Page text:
Thereâ€™s no such thing as love. Itâ€™s a fantasy.
So proclaims Summer Finn (Zooey Deschanel) in the 2009 romantic comedy â€œ500 Days of Summer,â€ a poignant meditation on love, relationships and heartbreak.
Deschanel, who has recently become a bit of a feminist cultural touchstone and currently stars in the FOX series â€œNew Girl,â€ is perfectly cast as the charming, zany and independent Summer. Her laissez-faire, no-strings-attached approach to relationships is very different than that of Tom Hansen (Joseph Gordon-Levitt), her coworker at a greeting-card company in Los Angeles.
Tom, at the beginning of the movie at least, is a romantic. He believes in true love, fate and that things happen for a reason. Despite their differing philosophies on love, the two have much in common, sharing similar taste in movies, music and books. Throughout the film, the two leads have tremendous on-screen chemistry.
We see events unfold from Tomâ€™s viewpoint, and the film draws its title from his account of the 500 days Summer was in his life. Their courtship, relationship and its inevitable decline is portrayed through a very effective nonlinear plot structure and other innovative filmmaking techniques by director Marc Webb, whose eye for detail is masterful. The theme of unrequited love is as old as storytelling itself, but it is shown here with refreshing compassion.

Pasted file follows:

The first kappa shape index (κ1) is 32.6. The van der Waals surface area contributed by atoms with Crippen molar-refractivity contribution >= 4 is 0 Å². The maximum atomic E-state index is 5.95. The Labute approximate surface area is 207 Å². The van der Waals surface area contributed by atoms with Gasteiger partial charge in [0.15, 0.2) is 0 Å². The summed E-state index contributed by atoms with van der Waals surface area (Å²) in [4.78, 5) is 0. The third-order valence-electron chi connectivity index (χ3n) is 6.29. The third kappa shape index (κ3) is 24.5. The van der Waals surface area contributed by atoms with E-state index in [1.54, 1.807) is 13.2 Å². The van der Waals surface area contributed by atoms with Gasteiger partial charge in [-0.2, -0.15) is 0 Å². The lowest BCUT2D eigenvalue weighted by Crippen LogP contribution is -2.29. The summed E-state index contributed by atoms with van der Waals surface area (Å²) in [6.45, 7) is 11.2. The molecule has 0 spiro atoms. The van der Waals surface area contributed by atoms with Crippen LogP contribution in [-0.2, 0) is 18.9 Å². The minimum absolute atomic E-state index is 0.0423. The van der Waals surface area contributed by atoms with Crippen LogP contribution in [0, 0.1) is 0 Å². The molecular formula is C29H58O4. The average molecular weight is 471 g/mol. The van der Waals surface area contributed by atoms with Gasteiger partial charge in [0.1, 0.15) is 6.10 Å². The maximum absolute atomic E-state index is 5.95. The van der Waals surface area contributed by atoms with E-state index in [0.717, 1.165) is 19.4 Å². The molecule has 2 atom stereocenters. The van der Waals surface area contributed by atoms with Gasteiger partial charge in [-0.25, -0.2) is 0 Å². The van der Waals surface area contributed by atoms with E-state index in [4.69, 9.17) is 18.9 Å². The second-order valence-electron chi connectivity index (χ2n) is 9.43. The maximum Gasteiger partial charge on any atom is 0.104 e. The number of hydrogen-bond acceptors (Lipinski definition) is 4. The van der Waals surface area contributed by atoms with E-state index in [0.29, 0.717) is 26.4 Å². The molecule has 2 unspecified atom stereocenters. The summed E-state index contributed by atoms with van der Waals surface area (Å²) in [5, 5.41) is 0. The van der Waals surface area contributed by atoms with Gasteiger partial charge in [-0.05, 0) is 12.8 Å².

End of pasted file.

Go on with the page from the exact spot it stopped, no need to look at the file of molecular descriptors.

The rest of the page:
We know up front things do not work out between Tom and Summer; as the movie poster itself aptly describes, â€œThis is not a love story. This is a story about love.â€
After a relationship falls apart, itâ€™s natural to look back and try to pinpoint where things went wrong. You ask yourself, what were the warning signs that I missed? What could I have done differently?
We see several scenes repeated not from a different characterâ€™s viewpoint, but Tom himself reflecting on his memories in light of what he now knew was going to happen. The scenes are not repeated verbatim, but this time heâ€™s remembering small things that may have been the proverbial canaries in the coal mine. These are things as simple as a gesture, a glance, a tone of voice. Sometimes, theyâ€™re the most important.
Tom is intelligent and caring, but sometimes sensitive to a fault. His desire to put a title on their relationship â€“ which they never do â€“ springs from his insecurity and fear that Summer will leave him. As he admits, he wants her to be his â€œgirlfriendâ€ so he will know sheâ€™ll still like him in the morning. The sad reality is that no title is a sure promise of that.
Summer, however, has no interest in characterizing their relationship in traditional terms. She is fearful of commitment and intransigent in her independence.
Despite their flaws, both the leads are very likable, and they are joined in this movie by an excellent supporting cast. Tomâ€™s best friends McKenzie (Geoffrey Arend) and Paul (Matthew Gray Gubler) provide emotional support for Tom and comic relief for the audience. Chloe Grace Moretz is brilliant as Rachel, Tomâ€™s little sister who consoles him after things go south with Summer.
Ultimately, the film transcends its romantic-comedy genre as it explores the mysteries of love and heartbreak. This 500-day Summer is one you wonâ€™t want to miss. Â Â
â€œ500 Days of Summerâ€ is rated PG-13.